American Consequences - August 2020


The recent wave of riots and increased crime in big cities has been the last straw for many residents already frustrated by rising crime, rising taxes, and growing homeless encampments creeping into cities they once loved. In the two weeks after unrest began in Minneapolis and the city council vowed to abolish its police force, the number of homes listed for sale on Zillow rose a staggering 22% and apartment vacancies rose 43%. The pandemic and protests in New York City have also spurred a new exodus off the island. A real estate boom has begun on Long Island and suburbs north of the city where competition is fierce and buyers are snapping up homes in bidding wars often sight-unseen from virtual tours. This trend to suburbia will be a big win for warm, sunny states with affordable housing, lower crime and lower taxes that will likely see an influx of educated, high-paid workers. States with higher costs of living and higher taxes will need to make big changes to slow the out-of-state exodus. The biggest loser? Predictably, California.

So how do you identify the right markets to invest in for the next decade? The simplest way is to understand migration patterns and why they are occurring. THE SUBURBIA MOVEMENT One crucial trend to follow is the move to the suburbs, spurred largely by the work-from- home movement, with a boost from people fleeing major cities overcome by violent protestors, crimes waves, and defund-the- police movements. As businesses discover that they can successfully maintain a remote workforce and slash costs by eliminating physical office space, we are witnessing a fundamental change in how many businesses operate moving forward. As working remotely becomes the new norm for many, it empowers workers to choose where they want to live, instead of being anchored to their company’s physical location. Facebook founder Mark Zuckerberg recently offered his employees the opportunity to work remotely on a permanent basis, and expects half of Facebook’s workforce to transition to remote work over the next five to 10 years. The option to work remotely will likely spur a housing boom in suburbs and smaller, more affordable cities... A recent survey by Zillow found that 75% of those surveyed who are working from home due to COVID-19 would prefer to continue, so about half the time if their employer gives them the option after the shutdown ends.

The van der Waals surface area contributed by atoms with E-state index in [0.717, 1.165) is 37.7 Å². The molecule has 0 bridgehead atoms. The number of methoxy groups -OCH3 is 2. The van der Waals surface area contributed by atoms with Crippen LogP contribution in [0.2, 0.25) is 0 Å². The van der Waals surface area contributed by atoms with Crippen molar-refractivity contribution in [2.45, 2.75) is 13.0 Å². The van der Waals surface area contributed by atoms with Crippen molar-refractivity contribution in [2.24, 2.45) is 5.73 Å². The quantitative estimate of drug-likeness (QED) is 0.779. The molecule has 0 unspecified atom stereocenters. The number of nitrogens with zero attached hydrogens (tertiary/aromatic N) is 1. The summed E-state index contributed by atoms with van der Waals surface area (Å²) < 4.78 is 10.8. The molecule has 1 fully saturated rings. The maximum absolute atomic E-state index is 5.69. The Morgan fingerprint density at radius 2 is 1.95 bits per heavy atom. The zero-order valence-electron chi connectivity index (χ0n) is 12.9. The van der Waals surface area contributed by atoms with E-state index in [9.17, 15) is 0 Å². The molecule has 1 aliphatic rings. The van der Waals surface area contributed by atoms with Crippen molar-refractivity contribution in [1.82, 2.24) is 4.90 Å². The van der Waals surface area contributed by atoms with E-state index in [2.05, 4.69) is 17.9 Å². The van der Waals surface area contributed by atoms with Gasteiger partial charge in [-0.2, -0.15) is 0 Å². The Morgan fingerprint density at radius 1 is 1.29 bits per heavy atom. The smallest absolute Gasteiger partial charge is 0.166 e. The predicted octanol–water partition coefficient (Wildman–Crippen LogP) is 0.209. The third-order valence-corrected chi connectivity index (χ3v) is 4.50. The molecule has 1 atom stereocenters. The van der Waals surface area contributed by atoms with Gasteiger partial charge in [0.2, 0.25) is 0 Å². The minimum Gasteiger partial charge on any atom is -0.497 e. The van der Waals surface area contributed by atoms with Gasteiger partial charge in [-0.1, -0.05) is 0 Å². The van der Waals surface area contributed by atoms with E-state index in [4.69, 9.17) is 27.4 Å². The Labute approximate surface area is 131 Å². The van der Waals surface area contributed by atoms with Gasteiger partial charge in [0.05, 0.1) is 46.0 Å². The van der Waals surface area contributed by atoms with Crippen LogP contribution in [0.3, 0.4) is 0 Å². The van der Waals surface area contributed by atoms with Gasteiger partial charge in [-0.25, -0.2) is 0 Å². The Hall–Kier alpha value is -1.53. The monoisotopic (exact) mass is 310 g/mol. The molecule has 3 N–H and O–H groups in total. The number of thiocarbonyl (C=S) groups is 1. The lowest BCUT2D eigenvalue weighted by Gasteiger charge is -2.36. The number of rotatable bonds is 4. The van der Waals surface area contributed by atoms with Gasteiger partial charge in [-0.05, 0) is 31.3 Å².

Identifying the right areas to invest in is the first step. The second is to determine what type of real estate will best weather a recession and yield you the greatest returns over the long term. Industrial Warehouses COVID-19 has sparked fresh interest in industrial warehouses. Investors have discovered that most industrial tenants are in


August 2020

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